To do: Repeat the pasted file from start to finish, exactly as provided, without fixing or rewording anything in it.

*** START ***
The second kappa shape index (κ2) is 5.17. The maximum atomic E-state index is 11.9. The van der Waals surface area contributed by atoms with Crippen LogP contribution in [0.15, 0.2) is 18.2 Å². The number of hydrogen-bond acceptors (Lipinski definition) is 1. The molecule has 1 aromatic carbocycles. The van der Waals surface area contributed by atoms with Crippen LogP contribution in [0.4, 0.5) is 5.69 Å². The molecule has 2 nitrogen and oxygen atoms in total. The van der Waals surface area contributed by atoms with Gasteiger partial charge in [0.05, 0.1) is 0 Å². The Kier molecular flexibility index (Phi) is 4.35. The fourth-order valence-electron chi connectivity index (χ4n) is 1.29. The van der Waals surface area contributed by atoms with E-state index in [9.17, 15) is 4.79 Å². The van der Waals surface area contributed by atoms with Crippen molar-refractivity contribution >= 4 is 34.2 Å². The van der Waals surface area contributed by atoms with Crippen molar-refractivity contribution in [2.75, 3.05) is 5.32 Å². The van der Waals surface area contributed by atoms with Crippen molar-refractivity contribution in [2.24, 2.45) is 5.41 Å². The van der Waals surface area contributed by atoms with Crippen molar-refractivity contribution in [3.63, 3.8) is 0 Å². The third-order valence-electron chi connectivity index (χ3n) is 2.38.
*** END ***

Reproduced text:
The second kappa shape index (κ2) is 5.17. The maximum atomic E-state index is 11.9. The van der Waals surface area contributed by atoms with Crippen LogP contribution in [0.15, 0.2) is 18.2 Å². The number of hydrogen-bond acceptors (Lipinski definition) is 1. The molecule has 1 aromatic carbocycles. The van der Waals surface area contributed by atoms with Crippen LogP contribution in [0.4, 0.5) is 5.69 Å². The molecule has 2 nitrogen and oxygen atoms in total. The van der Waals surface area contributed by atoms with Gasteiger partial charge in [0.05, 0.1) is 0 Å². The Kier molecular flexibility index (Phi) is 4.35. The fourth-order valence-electron chi connectivity index (χ4n) is 1.29. The van der Waals surface area contributed by atoms with E-state index in [9.17, 15) is 4.79 Å². The van der Waals surface area contributed by atoms with Crippen molar-refractivity contribution >= 4 is 34.2 Å². The van der Waals surface area contributed by atoms with Crippen molar-refractivity contribution in [2.75, 3.05) is 5.32 Å². The van der Waals surface area contributed by atoms with Crippen molar-refractivity contribution in [2.24, 2.45) is 5.41 Å². The van der Waals surface area contributed by atoms with Crippen molar-refractivity contribution in [3.63, 3.8) is 0 Å². The third-order valence-electron chi connectivity index (χ3n) is 2.38.